At its peak in the 1880s, Praha boasted 700 residents, but during the twentieth century the population of Praha never rose above 100, and in 1906 the post office closed. By 1968 the population had dropped to 25. In 1973 both the parochial and public schools closed.

However, worshipers from the area continue to attend masses at the parish church, St. Mary's Church of the Assumption, currently the town's most notable feature. This spectacular Gothic Revival structure was completed in 1892 and is the center of the annual Feast of the Assumption homecoming festival, which has been celebrated in Praha each August 15 since 1855. Locally known as "Praha Picnic", the celebration draws as many as 5,000 visitors to its traditional Czech polka music and kolaches.

St. Marys Church of the Assumption (Praha, Texas) church building in Texas, United States of America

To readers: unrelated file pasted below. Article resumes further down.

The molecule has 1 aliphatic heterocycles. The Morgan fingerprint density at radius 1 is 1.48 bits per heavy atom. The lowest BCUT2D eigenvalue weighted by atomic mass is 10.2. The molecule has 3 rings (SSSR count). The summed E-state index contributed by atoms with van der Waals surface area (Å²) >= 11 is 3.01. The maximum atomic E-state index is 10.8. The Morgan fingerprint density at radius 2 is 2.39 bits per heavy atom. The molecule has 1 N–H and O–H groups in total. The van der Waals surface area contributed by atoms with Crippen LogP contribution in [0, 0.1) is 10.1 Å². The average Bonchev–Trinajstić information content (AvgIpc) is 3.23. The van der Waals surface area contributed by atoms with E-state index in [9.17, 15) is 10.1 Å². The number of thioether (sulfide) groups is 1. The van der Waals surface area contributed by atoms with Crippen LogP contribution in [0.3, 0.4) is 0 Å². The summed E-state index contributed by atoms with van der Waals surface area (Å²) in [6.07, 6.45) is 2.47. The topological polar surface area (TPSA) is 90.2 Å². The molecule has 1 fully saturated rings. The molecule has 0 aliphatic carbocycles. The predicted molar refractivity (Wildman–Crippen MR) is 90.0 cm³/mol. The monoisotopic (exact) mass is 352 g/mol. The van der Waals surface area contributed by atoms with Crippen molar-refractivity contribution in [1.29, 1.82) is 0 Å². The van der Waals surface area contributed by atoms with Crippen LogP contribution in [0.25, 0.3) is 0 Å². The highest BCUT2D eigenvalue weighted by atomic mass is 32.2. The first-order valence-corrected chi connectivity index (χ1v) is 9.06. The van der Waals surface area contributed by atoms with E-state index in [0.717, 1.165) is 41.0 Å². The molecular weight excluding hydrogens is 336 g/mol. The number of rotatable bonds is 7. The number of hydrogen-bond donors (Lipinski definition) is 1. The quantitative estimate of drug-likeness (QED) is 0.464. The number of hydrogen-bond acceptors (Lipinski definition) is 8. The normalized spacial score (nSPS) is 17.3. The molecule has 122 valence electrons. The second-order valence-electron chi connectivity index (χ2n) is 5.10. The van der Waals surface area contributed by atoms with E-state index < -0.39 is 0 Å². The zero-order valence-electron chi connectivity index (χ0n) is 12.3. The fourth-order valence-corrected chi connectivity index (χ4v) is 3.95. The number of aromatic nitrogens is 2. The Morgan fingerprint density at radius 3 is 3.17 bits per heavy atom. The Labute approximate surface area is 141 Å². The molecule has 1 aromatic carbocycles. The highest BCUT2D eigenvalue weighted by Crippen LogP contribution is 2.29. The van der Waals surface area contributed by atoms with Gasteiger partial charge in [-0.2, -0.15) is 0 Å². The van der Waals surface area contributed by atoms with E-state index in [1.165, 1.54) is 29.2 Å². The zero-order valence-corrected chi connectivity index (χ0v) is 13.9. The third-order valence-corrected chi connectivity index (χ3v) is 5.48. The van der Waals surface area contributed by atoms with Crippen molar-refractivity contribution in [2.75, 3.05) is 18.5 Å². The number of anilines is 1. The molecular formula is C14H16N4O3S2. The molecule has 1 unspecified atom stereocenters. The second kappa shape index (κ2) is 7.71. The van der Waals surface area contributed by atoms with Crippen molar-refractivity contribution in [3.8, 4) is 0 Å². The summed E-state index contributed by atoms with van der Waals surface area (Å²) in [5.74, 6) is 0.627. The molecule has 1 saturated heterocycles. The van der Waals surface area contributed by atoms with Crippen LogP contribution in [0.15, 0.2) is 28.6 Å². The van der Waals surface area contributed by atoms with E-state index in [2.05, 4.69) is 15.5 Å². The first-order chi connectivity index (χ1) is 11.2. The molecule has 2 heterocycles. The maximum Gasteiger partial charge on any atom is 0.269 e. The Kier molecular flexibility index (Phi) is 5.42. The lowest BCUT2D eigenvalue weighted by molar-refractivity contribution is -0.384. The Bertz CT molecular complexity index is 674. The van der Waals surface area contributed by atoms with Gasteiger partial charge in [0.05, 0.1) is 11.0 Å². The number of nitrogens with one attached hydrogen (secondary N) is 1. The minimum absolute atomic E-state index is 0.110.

St. Mary's Church of the Assumption is a historic church on FM 1295 in Praha, Texas.

Gothic Revival architecture Architectural movement

Gothic Revival is an architectural movement popular in the Western world that began in the late 1740s in England. Its momentum grew in the early 19th century, when increasingly serious and learned admirers of neo-Gothic styles sought to revive medieval Gothic architecture, in contrast to the neoclassical styles prevalent at the time. Gothic Revival draws features from the original Gothic style, including decorative patterns, finials, lancet windows, hood moulds and label stops.

The polka is originally a Czech dance and genre of dance music familiar throughout Europe and the Americas. It originated in the middle of the 19th century in Bohemia, now part of the Czech Republic. The polka remains a popular folk music genre in many European countries, and is performed by folk artists in the Czech Republic, Germany, Austria, Poland, Slovenia, Switzerland, Croatia and Finland, and to a lesser extent in Latvia, Lithuania, the Netherlands, Hungary, Italy, Ukraine, Romania, Belarus, Russia, and Slovakia. Local varieties of this dance are also found in the Nordic countries, Spain's Basque Country, the United Kingdom, Ireland, Latin America and the United States.